This apple has an appearance that can be deceiving. Ashmead's Kernel is lumpy, misshapen, and rather small, but has remained popular for well over 3 centuries, and with good reason: it has a distinctive flavor that you will rave about because it is quite different from most other varieties.
This dessert apple is outstandingly rich and tart, flattish in shape, about the size of a Gala or Jonathan, and half-russetted over gold. The apple sweetens as it stores and stores successfully for up to twelve months.
The fruit is generally picked in October for use between December and February. It makes a good apple juice or applesauce because of its sweet sharp flavor. It is a late season pollinator which means it is not self-fertile but it can pollinate other apple trees.


Bramley  Hardy to zone 4.
Firm, juicy, sharply acid flesh, and late to mature. Bramley's apple is a traditional cooking apple of the British Isles. The fruit is large, flat, greenish yellow with broad broken brown and red stripes. Bramley's Seedling cooks to perfection with rich juice and no hard pieces. These qualities make it a good apple for making cider, and it is extremely high in Vitamin C content. The tree is large, a vigorous grower, and has a spreading habit. It blooms late, will survive during a frost period, and is a heavy, regular bearer. It requires a pollinator and ripens early October to early November depending on location. An apple from my childhood. Not a dessert apple, as every child learns.

Cox's Orange Pippin
It has a striking and attractive orange-red coloring and is definitely a superb looking and extremely tasty apple. Its medium-sized fruit has yellow skin blushed with orange-red and striped with crimson brown. Another apple from my childhood, this was the apple that taught me to be patient and not to eat green apples which are just plain nasty and make your tummy hurt! The Cox Orange Pippin is grown for cider, cooking, and eating. The fine-textured, creamy white flesh ripens mid-fall to early winter and will not tolerate extreme cold, heat or low humidity. This upright, spreading tree is covered in pure white, cup-shaped flowers in mid and late spring, followed by first class, juicy dessert apples for harvesting in early to mid-October. This is a finicky tree and is susceptible to mildew and scab I believe so will require some careful feeding, thinning of fruit, pruning and lots of TLC but I wanted to try it anyways as an homage to my father who planted a dwarf Cox's Orange Pippin in our back garden in Crawley, Sussex when I was a small girl.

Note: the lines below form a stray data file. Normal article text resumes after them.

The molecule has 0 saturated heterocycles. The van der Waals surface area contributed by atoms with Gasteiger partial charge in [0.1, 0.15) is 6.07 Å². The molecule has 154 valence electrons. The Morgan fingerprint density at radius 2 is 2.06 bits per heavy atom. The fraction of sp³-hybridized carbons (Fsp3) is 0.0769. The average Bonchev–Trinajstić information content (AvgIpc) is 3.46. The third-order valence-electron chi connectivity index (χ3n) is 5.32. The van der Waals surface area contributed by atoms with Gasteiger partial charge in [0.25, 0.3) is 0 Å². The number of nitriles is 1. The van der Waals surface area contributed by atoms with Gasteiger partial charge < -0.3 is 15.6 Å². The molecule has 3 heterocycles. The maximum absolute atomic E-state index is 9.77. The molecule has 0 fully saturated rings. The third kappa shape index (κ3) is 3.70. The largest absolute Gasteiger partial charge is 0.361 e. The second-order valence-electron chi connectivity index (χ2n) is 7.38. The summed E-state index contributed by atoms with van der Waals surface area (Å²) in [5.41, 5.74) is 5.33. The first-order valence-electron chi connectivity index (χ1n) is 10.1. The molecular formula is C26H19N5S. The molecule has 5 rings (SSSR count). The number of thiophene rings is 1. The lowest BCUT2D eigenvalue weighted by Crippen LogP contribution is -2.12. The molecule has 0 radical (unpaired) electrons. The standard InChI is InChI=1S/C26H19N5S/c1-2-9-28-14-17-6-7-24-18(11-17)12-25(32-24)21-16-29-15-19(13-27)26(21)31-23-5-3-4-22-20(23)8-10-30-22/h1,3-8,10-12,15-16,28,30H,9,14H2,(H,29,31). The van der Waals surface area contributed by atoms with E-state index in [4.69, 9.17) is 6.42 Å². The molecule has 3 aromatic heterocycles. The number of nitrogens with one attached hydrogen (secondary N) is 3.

Hidden Rose aka Aerlie's Red Flesh
An amazing red fleshed apple hidden underneath green skin. This is a recent discovery that has skin ranging in colour from pale green to yellow and deep rose red flesh. The mature apples have a juicy, crisp, hard, sugary and rich flavour and ripen late in October then keep through the winter. The best tasting of all the red fleshed varieties according to apple connoisseurs and always a good seller at the fruit stand or market when ripe in November. I know they grow successfully in Maine, USA so I am hoping they will grow in our orchard as well because this is one I'd like to try grafting next year.


 

Honey Crisp  or Honeycrisp  Hardy to zone 3.
Honeycrisp apples are highly rated for flavor and storage consistency and are a favourite variety grown here in the Annapolis Valley due to their storage ability and the hardiness of the trees. In mid-spring Honeycrisp’s pink buds open into clusters of fragrant white blossoms.  The compact nature of the pointed green foliage makes this an attractive tree throughout the summer.  In the fall, the leaves transform into a lovely shade of yellow as a harbinger of winter. There’s nothing like biting into that first juicy apple right off the tree in late September! The Honeycrisp is known for being especially crisp and juicy.  It’s great for eating right off the tree or for baking. The apples don’t immediately drop when ripe, so you can take your time in picking them.  It maintains its color well in storage and can be in cold storage for 6 months before the quality is lessened.

 

Mutsu aka. Crispin                                Hardy to Zone 4